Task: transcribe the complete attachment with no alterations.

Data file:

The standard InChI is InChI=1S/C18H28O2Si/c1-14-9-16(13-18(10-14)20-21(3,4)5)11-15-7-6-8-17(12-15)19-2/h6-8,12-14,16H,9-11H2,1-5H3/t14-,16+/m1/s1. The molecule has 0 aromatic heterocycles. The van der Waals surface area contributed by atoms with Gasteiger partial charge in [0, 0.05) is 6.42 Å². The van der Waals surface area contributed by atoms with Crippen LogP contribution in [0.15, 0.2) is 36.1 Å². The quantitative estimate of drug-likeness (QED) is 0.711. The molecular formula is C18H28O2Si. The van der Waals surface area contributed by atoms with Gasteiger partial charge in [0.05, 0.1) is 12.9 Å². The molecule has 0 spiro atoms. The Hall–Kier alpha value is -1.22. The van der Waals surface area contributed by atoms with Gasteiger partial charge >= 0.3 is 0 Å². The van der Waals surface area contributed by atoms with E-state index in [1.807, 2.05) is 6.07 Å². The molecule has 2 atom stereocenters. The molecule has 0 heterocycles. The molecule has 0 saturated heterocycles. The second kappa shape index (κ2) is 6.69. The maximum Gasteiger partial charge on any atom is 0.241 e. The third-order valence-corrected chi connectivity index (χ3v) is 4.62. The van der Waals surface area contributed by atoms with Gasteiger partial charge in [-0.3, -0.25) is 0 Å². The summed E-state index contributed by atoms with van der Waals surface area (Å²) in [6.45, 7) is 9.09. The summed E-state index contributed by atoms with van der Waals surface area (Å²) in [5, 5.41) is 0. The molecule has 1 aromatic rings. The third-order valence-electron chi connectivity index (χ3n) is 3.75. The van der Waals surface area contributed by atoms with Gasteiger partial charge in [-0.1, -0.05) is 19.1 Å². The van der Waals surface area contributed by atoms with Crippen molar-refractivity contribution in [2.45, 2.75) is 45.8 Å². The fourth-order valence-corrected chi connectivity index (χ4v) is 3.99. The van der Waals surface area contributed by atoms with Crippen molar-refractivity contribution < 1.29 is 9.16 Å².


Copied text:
The standard InChI is InChI=1S/C18H28O2Si/c1-14-9-16(13-18(10-14)20-21(3,4)5)11-15-7-6-8-17(12-15)19-2/h6-8,12-14,16H,9-11H2,1-5H3/t14-,16+/m1/s1. The molecule has 0 aromatic heterocycles. The van der Waals surface area contributed by atoms with Gasteiger partial charge in [0, 0.05) is 6.42 Å². The van der Waals surface area contributed by atoms with Crippen LogP contribution in [0.15, 0.2) is 36.1 Å². The quantitative estimate of drug-likeness (QED) is 0.711. The molecular formula is C18H28O2Si. The van der Waals surface area contributed by atoms with Gasteiger partial charge in [0.05, 0.1) is 12.9 Å². The molecule has 0 spiro atoms. The Hall–Kier alpha value is -1.22. The van der Waals surface area contributed by atoms with Gasteiger partial charge >= 0.3 is 0 Å². The van der Waals surface area contributed by atoms with E-state index in [1.807, 2.05) is 6.07 Å². The molecule has 2 atom stereocenters. The molecule has 0 heterocycles. The molecule has 0 saturated heterocycles. The second kappa shape index (κ2) is 6.69. The maximum Gasteiger partial charge on any atom is 0.241 e. The third-order valence-corrected chi connectivity index (χ3v) is 4.62. The van der Waals surface area contributed by atoms with Gasteiger partial charge in [-0.3, -0.25) is 0 Å². The summed E-state index contributed by atoms with van der Waals surface area (Å²) in [6.45, 7) is 9.09. The summed E-state index contributed by atoms with van der Waals surface area (Å²) in [5, 5.41) is 0. The molecule has 1 aromatic rings. The third-order valence-electron chi connectivity index (χ3n) is 3.75. The van der Waals surface area contributed by atoms with Gasteiger partial charge in [-0.1, -0.05) is 19.1 Å². The van der Waals surface area contributed by atoms with Crippen molar-refractivity contribution in [2.45, 2.75) is 45.8 Å². The fourth-order valence-corrected chi connectivity index (χ4v) is 3.99. The van der Waals surface area contributed by atoms with Crippen molar-refractivity contribution < 1.29 is 9.16 Å².